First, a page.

Published: November 26, 2019


Published in Latest News


President Yoweri Kaguta Museveni today launched a new anti-corruption unit under the Office of the President that will receive and act on complaints related to corruption. This was during the Anti-corruption day celebrations held at Kololo independence grounds in Kampala attended by a cross-section of government agencies including JLOS institutions, members of the public and civil society organizations.

This unit to be headed by Lt. Col. Edith Nakalema is equipped with telephone and text messaging platforms that enable whistleblowers to pass on information on corruption anonymously (without revealing their identity). Callers will use the toll-free hotline 0800202500 to report cases of corruption.




Published: December 10, 2018

Published in Latest News
Wednesday, 17 December 2014 14:00

JLOS participates in 2014 anti-corruption week


The Justice law and Order Sector (JLOS) held a high level breakfast meeting on 04th December 2014 at Hotel African to discuss key issues in regard to the fight against corruption in Uganda, but with specific focus to the sector. This meeting was organized in partnership with stakeholders from the Accountability Sector as part of the buildup events towards the commemoration of the 2014 International Anti-Corruption week.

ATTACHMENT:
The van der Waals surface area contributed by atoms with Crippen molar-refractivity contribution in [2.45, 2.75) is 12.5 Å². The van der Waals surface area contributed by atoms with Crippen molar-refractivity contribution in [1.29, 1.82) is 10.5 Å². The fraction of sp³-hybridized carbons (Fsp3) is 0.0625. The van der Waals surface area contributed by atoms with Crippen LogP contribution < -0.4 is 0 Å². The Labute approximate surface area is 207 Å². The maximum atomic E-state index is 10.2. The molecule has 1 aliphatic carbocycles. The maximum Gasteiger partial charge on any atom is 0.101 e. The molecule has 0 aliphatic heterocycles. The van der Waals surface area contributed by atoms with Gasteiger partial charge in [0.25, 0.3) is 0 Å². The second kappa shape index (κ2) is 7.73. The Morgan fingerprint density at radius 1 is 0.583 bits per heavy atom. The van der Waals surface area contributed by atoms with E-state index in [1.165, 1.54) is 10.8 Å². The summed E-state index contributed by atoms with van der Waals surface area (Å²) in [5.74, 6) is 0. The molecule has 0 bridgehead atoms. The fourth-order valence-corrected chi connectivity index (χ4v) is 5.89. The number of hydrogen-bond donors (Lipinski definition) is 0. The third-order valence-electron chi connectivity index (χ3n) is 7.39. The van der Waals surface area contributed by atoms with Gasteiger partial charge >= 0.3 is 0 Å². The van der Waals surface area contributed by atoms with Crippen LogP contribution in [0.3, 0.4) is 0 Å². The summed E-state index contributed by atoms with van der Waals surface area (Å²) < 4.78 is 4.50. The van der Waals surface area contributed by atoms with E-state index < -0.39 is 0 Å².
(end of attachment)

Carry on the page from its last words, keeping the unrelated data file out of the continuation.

The theme of the dialogue was: “Fighting corruption in JLOS: A collective effort to promote integrity and enhance access to JLOS services for all”. The meeting was officiated by Hon. Justice Lawrence Gidudu, the deputy head of the Anti-Corruption Court in Kampala. He noted that there is great urgency needed in the fight against corruption. He also said that currently there is a scheme of lawyers who forge death certificates of criminal suspects they represent in order to help them escape prosecution. He condemned this kind of behavior and called upon members to be on the lookout for such people. Justice Irene Mulyagonja, the Inspector General of Government (IGG) commended JLOS for joining the Accountability Sector in the fight against corruption.  

Relatedly, he Justice Law and Order Sector teamed up with partners from the Accountability Sector in a 2-day anti-corruption exhibition held at Nakumatt Oasis Mall in Kampala on the 4th - 5th December 2014. Institutions from the anti-corruption sector included; the Inspectorate of Government, Office of the Auditor General, Directorate of Ethics and Integrity and the Public Procurement and Disposal of Assets Authority.


Public dialogue on anti-corruption